By Laurie Ruettimann
Back in the day, I used to have a real job. I was a Human Resources generalist.
It was my job to be bossy, cranky, and mean. I had a permanent scowl on my face. I was paid a 20 percent bonus if I stopped everyone else from having fun.
There was a woman in my client group who was totally unlike me. She was very social and fun. She planned meet-ups. She coordinated lunches. She hosted Pampered Chef Parties for the ladies in our office — complete with boxes of wine and frozen canapés from Sam’s Club.
Those parties were well attended and rumored to be kind of fun. One time, this employee even invited me to buy Chinese-made kitchen gadgets and cheap, plastic cookware.
Now I don’t begrudge a girl’s night out, and I can always use more ramekins, but this employee used her business e-mail address to send me an invitation.
The “other people” do it defense
I sat on the message for a day because I felt conflicted. On the one hand, I was honored that an employee liked someone in Human Resources enough to send an invite to a party. On the other hand, our company had a no solicitation policy to avoid the peer pressure to donate, pressure to buy boxes and boxes of cookies, and pressure to join unions.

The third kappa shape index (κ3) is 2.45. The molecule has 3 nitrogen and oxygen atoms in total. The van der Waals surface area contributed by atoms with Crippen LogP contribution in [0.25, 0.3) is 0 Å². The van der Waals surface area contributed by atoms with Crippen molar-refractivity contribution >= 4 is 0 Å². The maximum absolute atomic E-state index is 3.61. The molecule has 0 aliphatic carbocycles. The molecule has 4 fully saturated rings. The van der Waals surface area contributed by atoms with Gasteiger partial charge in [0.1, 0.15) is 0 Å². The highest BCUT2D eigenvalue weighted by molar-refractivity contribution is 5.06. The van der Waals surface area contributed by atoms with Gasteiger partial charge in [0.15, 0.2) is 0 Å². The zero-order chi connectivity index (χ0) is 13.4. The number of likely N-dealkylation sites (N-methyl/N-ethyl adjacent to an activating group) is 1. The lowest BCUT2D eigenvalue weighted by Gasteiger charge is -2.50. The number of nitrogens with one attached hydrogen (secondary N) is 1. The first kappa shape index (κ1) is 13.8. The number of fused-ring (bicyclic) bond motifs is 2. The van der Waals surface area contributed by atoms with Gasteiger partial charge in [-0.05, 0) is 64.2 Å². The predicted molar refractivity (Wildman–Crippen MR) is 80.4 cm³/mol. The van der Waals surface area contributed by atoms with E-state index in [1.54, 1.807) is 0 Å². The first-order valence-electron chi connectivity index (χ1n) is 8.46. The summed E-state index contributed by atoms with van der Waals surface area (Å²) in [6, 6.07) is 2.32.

I decided to talk to this employee as a peer. Very casually, I said, “Betty, I really appreciate your invitation. So thoughtful. Thank you. I can’t attend, and you know you can’t send out Pampered Chef e-mail messages.”
Betty was shocked.
She said, “What do you mean I can’t send out those invites? Other people do it.”
Great. The ‘other people’ defense.
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I explained our company’s non-solicitation policy and said, “Listen, Betty, I’m not mad. The world isn’t going to end. And I need a new pizza stone, so I might buy one from your Pampered Chef catalogue. You can’t send those party invites out to anyone at work. It’s in the handbook. Do you understand what I’m telling you?”
She said, “I was just trying to be your friend, Laurie.”
Right. My friend.
Unfortunately, I was silent for a beat too long and she added, “This is why nobody likes you.”
HR doesn’t want to be the bad guy
Nice. Great. Nobody likes me, but nobody ever likes the HR chick in the office. I am tough enough to stay on point and I reminded the employee that selling anything — popcorn, wrapping paper, magazine subscriptions — violates our non-solicitation policy. And I wasn’t going to buy that pizza stone after all.
Now that Girl Scout Cookie season is upon us, I want TLNT readers to remember three things:
- You probably can’t sell your Girl Scout cookies at work;
- Your HR department doesn’t want to be the bad guy; and,
- I like Thin Mints.
Give me two boxes. Just sell them to me outside of work.